By Phil Varlese:
Let’s go back 11 years, to the year 2001. For ECW, it was a time of reckoning, at least financially. They had assets of around $1.5 million, but owed over $8 million. Stars were leaving the company, and somehow, Paul Heyman kept on finding new talent that fans loved (and sometimes hated). Stars like Chilly Willy, Steve Corino, Simon Diamond, Jerry Lynn, Tajiri and others held the company together during this time of financial crisis.
Another one of those workers was David Cash, aka Kid Kash. For him, it was also a time of reckoning, deciding whether to stay with ECW, or move on with his career. Kash had won the ECW World Television Championship, defeating Rhino on August 26, 2000, only to have Rhino win it back from him several weeks later. On October 1 at Anarchy Rulz, Kash pinned EZ Money in a singles match. At November to Remember, Kash defeat C. W. Anderson. On December 3 at Massacre on 34th Street, he and Super Crazy were defeated by The Unholy Alliance (Yoshihiro Tajiri and Mikey Whipwreck) in a tag team match. At Guilty as Charged, he and Super Crazy and F.B.I. (Little Guido and Tony Mamaluke) were both defeated by The Unholy Alliance in a three way dance tag team match. After Guilty as Charged, the promotion went defunct in 2001.
I was also at a crossroads with the radio/internet show. My radio partner for almost 5 years, John House, had left “The SMACK” show and our website to take a position as both commentator & creative staff member at CZW’s “Fake You” TV show. I was without a partner, and began to have thoughts about taking the show in a different direction. The show to that point had always been kind of light, and the element of kayfabe was a theme for both John and I. A new direction for the show was in order. We’d always covered the big promotions, and gave some press to some of our friends to promote indy shows in the tri state area (NY, NJ, and PA), but I wanted to accomplish 2 things. First, expand our indy wrestling coverage, which I did by setting up a network of reporters from all over the country, who weren’t really reporters, but wrestlers, managers, announcers, and other people in the business who could could give us weekly updates about indy happenings in their areas. It even featured the reporting debut of former WCW star April Hunter, as well as the reporter who ended up taking over the radio show & website, the very dynamic Michael Tuffer. We also wanted to do more serious, shoot type interviews with our guests, moving further from kayfabe and discussing more of the business and how it affected them, the fans, and the listeners of the interviews.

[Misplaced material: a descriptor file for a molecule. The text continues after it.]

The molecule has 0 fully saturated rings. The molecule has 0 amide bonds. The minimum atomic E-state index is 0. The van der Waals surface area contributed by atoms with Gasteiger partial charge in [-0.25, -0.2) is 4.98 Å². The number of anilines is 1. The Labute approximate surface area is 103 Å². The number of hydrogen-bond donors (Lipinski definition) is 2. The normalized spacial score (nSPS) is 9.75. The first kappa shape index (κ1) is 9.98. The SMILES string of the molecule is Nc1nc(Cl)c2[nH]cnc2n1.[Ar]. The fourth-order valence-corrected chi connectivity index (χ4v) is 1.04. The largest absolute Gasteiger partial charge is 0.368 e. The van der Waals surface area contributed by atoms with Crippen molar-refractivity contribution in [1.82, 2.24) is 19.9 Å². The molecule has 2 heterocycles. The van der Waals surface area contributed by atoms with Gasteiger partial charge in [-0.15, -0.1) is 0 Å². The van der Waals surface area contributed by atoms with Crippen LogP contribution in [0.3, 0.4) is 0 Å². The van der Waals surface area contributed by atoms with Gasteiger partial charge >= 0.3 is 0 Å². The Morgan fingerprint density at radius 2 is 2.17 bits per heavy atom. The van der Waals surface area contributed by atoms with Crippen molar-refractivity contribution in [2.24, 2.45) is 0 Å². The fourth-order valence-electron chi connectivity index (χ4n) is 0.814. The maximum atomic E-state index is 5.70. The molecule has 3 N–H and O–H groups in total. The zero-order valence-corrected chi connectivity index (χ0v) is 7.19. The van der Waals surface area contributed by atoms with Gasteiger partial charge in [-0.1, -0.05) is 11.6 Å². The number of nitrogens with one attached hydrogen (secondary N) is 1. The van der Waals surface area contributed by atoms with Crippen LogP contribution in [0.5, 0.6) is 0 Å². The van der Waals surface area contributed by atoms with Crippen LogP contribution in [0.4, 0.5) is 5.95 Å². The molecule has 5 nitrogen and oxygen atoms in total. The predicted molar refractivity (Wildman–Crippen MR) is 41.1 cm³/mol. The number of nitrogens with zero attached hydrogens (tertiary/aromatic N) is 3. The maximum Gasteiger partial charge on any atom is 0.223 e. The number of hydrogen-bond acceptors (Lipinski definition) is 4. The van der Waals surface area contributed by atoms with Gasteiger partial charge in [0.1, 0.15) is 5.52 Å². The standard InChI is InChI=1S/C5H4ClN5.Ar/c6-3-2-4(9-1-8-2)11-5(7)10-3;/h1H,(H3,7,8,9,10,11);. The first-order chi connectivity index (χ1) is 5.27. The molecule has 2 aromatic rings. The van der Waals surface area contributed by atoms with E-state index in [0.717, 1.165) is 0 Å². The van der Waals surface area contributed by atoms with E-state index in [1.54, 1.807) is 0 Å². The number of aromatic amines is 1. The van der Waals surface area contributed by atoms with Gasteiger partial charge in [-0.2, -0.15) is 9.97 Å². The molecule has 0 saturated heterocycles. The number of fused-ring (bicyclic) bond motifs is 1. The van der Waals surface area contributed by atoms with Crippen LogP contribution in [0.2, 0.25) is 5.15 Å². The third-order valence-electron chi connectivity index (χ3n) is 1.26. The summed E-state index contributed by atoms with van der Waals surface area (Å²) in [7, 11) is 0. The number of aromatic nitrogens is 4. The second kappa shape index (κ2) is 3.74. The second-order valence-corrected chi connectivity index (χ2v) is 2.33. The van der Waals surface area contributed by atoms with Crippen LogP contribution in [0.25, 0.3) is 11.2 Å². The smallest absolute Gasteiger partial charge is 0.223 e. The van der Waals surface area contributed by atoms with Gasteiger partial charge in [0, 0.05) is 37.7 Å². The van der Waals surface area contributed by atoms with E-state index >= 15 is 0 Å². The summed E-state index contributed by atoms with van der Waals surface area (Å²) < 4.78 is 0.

Kid Kash was one of those interviews, and I was really fortunate to be able to spend the time I did with him. I had heard through the grapevine that he was a difficult guy, and I expected a really short interview, figuring that I’d say something that would set him off and end the interview. Quite the contrary, he was one of the most candid and friendly guests that I’d ever had on the show. Remember, this was one of my earliest interviews without John there to be my comic relief, and I was nervous. He set me right at ease, setting the stage for some of my more in depth interviews like the show with the late Road Warrior Hawk. This interview was a turning point for me, and I went on to do another 14 months of shows before turning the reins to Tuffer.
Enjoy the interview with current TNA star Kid Kash from 2001.
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